With this holiday quickly approaching, I thought I'd share a little story I received via email from Hagar International:
Two years ago, Veata had dreamed of a different future. She signed on with a Malaysian employment agency. But her dreams were smashed when she was trafficked to an abusive employer. Finally, she escaped. Found wandering the streets in a strange country, Veata was thrown in prison because she didn't have a passport.
Things got worse. Veata was raped by a prison guard. Nine months later, still in prison, her daughter was born. Finally, Veata, her baby, and 11 other trafficked women returned home to Cambodia. But Veata still wasn't free. She was imprisoned by thoughts of hatred and hopelessness.
Veata is now at Hagar's Shelter. She feels loved by her caregivers. She's learning to love her child. Soon she'll begin Hagar's Career Pathways program, and she'll have the freedom to make choices about her life.
If you want to celebrate your mom, and moms around the world, consider making a donation to Hagar in honor of your mother. If you donate $50 or more, you'll get the cute tote bag pictured above, which just happens to be courtesy if my in-real-life friend's online boutique, Stop Traffick Fashion.
And if you want to know more about Hagar, here is some information from their website:
Hagar is an international organization committed to the recovery, empowerment, and reintegration of women and children who have suffered human rights abuses. In particular, Hagar serves women and children who are victims of domestic violence, human trafficking, and sexual exploitation.
Established in Cambodia in 1994, Hagar launched programming in both Afghanistan and Vietnam in 2009.
Over time and in response to pressing societal needs, Hagar has been serving an increasing proportion of human trafficking victims. In 2004, the U.S. State Department named Hagar founder Pierre Tami as one of its six international heroes in the struggle against the modern-day slave trade.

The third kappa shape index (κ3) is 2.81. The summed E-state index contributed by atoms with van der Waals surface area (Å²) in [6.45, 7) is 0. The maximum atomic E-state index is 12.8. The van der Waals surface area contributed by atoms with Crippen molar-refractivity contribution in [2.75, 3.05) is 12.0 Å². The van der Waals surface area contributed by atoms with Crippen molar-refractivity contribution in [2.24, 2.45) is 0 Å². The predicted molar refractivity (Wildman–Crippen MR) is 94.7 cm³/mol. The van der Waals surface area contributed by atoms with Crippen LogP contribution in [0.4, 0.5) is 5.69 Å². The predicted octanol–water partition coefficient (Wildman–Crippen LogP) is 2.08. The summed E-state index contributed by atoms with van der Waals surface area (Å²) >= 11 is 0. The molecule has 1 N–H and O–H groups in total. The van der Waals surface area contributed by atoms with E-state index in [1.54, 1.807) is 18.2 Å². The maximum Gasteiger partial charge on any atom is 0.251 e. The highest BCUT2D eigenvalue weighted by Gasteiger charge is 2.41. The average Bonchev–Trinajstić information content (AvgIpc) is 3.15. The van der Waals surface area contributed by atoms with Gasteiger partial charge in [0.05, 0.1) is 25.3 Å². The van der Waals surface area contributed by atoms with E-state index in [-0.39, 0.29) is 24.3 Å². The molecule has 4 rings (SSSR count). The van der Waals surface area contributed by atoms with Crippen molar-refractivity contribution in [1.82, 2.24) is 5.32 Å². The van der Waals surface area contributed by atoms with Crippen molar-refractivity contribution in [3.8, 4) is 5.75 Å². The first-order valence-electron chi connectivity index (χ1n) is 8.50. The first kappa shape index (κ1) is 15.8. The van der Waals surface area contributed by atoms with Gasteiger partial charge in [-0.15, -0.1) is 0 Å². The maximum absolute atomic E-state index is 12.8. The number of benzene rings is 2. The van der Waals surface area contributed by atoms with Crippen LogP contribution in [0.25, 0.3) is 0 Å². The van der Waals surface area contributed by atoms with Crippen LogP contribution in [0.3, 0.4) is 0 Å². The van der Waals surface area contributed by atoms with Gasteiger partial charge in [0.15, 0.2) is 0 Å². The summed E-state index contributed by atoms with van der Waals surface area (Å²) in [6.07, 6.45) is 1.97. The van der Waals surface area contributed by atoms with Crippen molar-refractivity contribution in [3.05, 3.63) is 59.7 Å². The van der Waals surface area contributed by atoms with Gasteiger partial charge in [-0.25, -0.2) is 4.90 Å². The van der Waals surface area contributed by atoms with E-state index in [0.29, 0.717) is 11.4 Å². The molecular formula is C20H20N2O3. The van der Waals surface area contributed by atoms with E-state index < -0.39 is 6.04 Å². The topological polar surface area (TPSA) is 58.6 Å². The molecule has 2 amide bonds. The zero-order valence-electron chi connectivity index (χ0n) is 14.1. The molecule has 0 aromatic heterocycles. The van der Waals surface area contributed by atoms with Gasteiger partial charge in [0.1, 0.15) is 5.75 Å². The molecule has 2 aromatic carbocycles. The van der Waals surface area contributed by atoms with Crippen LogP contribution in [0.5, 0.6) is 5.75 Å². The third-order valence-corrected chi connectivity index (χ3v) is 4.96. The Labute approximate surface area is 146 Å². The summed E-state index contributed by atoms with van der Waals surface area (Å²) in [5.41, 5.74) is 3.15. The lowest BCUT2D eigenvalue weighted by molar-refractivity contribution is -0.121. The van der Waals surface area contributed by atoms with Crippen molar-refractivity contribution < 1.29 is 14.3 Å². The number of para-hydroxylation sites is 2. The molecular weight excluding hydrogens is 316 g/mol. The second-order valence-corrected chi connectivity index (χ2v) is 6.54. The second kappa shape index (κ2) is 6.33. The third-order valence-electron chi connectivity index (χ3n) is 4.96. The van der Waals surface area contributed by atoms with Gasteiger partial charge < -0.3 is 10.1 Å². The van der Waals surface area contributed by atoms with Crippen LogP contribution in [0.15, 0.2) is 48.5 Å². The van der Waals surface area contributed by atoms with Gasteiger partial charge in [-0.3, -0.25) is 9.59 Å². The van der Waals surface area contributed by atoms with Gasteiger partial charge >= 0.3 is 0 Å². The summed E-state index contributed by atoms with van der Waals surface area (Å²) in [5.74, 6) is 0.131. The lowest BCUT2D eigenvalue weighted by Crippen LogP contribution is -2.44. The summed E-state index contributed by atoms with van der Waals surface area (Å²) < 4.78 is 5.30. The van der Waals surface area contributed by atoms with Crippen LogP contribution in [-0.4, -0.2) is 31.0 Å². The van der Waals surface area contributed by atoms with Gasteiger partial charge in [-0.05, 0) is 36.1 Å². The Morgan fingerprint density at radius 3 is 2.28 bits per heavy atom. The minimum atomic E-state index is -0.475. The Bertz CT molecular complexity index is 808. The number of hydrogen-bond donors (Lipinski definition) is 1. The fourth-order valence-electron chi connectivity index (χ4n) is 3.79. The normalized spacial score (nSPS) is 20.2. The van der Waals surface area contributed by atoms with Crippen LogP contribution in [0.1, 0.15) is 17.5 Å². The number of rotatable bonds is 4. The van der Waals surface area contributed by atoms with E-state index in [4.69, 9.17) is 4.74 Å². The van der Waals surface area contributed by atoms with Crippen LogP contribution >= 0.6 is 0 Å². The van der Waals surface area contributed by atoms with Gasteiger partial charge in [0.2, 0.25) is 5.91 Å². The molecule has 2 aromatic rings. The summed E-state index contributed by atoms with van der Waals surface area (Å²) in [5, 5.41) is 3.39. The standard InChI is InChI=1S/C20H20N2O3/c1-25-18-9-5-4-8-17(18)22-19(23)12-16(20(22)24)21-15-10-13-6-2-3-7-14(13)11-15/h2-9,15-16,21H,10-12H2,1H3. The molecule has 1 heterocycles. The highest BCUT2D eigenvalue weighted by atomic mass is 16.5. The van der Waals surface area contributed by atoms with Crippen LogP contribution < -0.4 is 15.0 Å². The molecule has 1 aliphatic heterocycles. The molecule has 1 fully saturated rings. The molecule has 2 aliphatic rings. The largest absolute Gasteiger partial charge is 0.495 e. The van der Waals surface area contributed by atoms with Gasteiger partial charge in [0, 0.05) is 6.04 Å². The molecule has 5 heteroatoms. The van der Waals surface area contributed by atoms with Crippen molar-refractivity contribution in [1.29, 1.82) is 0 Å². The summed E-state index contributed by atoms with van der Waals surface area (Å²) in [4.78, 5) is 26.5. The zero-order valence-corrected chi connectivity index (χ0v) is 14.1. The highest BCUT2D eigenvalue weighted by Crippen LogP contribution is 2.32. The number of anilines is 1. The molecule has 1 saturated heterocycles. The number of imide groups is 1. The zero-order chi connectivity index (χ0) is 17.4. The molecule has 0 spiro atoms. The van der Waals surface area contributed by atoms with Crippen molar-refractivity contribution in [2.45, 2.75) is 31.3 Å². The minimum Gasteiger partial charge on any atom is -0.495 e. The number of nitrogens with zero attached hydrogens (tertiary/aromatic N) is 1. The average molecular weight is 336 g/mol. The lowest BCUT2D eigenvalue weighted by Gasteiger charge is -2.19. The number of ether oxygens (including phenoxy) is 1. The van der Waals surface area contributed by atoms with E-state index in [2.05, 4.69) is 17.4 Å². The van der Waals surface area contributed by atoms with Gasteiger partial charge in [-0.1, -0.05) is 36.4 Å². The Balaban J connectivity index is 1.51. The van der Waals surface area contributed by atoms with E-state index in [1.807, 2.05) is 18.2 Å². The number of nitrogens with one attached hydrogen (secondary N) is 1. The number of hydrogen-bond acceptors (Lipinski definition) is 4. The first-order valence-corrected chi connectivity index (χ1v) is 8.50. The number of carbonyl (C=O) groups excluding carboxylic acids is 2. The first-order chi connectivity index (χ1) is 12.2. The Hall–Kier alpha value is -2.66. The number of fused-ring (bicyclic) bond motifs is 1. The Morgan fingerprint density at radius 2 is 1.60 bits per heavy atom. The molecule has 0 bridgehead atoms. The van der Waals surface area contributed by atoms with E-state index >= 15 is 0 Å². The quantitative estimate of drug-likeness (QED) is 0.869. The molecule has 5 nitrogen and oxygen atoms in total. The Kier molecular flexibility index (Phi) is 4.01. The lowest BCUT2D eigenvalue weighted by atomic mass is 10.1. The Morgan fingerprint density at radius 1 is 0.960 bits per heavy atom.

To help women overcome their traumatic pasts and achieve true healing, Hagar provides long-term, individualized services. For women, this includes counseling, literacy education, job readiness skills, and vocational training. Most women experience their first formal work experience in a Hagar business. In Cambodia, 80% of women served are living independently in community, two years after receiving Hagar services.
Children come to Hagar from a variety of backgrounds. Some have been abandoned, some born with disabilities, and others abused by people they loved. The common denominator is that each child has been cast out, and each child needs time to heal. Services include residential care, trauma counseling, and education.
Although each individual's journey is different, each woman and child walks through three critical steps: recovery, building resilience, and reintegration.
Happy Almost Mother's Day!